After this warm-up, Haber would place a more exciting picture, such as an illustration from a children’s book, on the easel. The child was asked to look at the picture (not staring at it but just freely let the eyes move) for 30 seconds, and then the picture was taken away.
After this, the child was asked if it could still see something where the picture had been. Most children said that they could not, but a few of them talked as if they again saw the picture standing on the easel and could describe parts of it. Here is an excerpt from a conversation with such a child (a 10-year-old boy) just after the image was taken away:
E: Do you see anything there?
S: I can see the cactus - it’s got three limbs, and I can see the Indian, he’s holding something in his hand, there’s a deer beside him on his right-hand side - it looks like it’s looking toward me and three birds in upper left-hand corner, one in right-hand corner, it’s larger and a rabbit jumping off the little hill.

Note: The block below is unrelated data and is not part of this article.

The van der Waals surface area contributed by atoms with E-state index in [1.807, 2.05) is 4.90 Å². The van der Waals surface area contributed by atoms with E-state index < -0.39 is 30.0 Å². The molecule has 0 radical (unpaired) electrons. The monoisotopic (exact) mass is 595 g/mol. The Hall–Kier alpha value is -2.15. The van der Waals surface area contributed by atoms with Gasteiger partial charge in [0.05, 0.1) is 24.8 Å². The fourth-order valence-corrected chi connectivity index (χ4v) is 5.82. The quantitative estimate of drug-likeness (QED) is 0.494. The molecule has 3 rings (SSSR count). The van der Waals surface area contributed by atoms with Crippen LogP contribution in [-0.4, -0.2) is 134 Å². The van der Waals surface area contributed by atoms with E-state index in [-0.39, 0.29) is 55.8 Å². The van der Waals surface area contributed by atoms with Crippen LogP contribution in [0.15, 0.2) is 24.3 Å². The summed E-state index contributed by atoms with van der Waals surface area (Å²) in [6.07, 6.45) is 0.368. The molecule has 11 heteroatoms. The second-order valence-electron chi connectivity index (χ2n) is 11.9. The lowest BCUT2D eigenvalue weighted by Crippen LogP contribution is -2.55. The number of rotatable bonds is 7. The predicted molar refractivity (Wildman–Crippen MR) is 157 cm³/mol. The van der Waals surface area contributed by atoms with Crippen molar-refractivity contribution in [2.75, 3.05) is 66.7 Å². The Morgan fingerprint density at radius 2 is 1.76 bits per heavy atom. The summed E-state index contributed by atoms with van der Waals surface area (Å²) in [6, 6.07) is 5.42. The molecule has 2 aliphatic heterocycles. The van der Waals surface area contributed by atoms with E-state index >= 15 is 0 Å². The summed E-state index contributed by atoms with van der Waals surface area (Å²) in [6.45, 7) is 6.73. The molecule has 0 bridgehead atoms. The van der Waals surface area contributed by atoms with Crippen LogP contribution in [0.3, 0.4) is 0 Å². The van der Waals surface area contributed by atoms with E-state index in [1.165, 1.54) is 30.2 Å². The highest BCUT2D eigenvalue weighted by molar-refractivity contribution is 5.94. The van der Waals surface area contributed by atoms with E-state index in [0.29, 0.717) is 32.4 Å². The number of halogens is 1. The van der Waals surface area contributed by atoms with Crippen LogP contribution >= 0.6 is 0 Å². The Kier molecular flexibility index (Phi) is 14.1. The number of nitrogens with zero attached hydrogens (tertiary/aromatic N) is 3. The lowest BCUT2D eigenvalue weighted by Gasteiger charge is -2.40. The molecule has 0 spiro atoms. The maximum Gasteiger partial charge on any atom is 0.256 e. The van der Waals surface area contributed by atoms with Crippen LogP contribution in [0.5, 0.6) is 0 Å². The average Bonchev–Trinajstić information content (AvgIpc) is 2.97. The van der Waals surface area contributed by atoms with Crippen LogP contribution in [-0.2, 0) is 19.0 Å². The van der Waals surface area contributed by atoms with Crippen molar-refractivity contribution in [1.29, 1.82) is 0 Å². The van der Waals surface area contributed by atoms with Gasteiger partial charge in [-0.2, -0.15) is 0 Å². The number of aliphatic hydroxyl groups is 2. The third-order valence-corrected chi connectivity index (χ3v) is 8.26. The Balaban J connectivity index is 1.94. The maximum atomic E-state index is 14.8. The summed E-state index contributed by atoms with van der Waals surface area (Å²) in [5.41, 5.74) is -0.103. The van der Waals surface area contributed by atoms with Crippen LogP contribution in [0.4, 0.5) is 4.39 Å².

E: Can you tell me about the Indian - can you tell me about his feathers, how many are there?
S: Three or two.
E: Can you tell me about the feet of the deer?
S: They’re small.
E: Are they all on the ground?
E: Can you tell which ones aren’t?
S: One of the front ones isn’t.
E: Tell me if it fades.
S: I can still see the birds and the Indian. I can’t see the rabbit anymore, (pause). Now it’s all gone.
From these experiments, Haber and his colleagues came up with a few criteria to identify if a child had an eidetic memory or not. First of all, the child should see the image in the same colors as it had originally (that is, not in inverted colors like the ones you saw if you tried the AFTERIMAGE experiment above). The image should also not move when the child moved his eyes, but he should be able to look at it and talk about it as if it was still physically there on the easel. Haber also noticed that the image always went away after a small period, at most four minutes.